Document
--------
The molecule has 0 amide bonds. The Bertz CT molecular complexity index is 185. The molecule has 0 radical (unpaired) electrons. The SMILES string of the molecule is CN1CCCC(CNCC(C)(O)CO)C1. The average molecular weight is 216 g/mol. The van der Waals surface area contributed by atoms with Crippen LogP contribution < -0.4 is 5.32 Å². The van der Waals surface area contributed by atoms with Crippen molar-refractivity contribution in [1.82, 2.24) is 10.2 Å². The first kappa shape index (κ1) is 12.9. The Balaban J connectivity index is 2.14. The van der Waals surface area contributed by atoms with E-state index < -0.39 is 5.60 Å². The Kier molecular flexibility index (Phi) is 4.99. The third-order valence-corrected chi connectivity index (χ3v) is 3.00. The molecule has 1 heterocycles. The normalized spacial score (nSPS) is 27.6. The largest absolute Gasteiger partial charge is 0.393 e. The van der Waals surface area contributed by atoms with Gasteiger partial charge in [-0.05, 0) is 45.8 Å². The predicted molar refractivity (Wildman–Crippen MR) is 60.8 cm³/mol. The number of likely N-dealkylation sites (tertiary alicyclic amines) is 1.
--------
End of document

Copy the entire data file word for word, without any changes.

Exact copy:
The molecule has 0 amide bonds. The Bertz CT molecular complexity index is 185. The molecule has 0 radical (unpaired) electrons. The SMILES string of the molecule is CN1CCCC(CNCC(C)(O)CO)C1. The average molecular weight is 216 g/mol. The van der Waals surface area contributed by atoms with Crippen LogP contribution < -0.4 is 5.32 Å². The van der Waals surface area contributed by atoms with Crippen molar-refractivity contribution in [1.82, 2.24) is 10.2 Å². The first kappa shape index (κ1) is 12.9. The Balaban J connectivity index is 2.14. The van der Waals surface area contributed by atoms with E-state index < -0.39 is 5.60 Å². The Kier molecular flexibility index (Phi) is 4.99. The third-order valence-corrected chi connectivity index (χ3v) is 3.00. The molecule has 1 heterocycles. The normalized spacial score (nSPS) is 27.6. The largest absolute Gasteiger partial charge is 0.393 e. The van der Waals surface area contributed by atoms with Gasteiger partial charge in [-0.05, 0) is 45.8 Å². The predicted molar refractivity (Wildman–Crippen MR) is 60.8 cm³/mol. The number of likely N-dealkylation sites (tertiary alicyclic amines) is 1.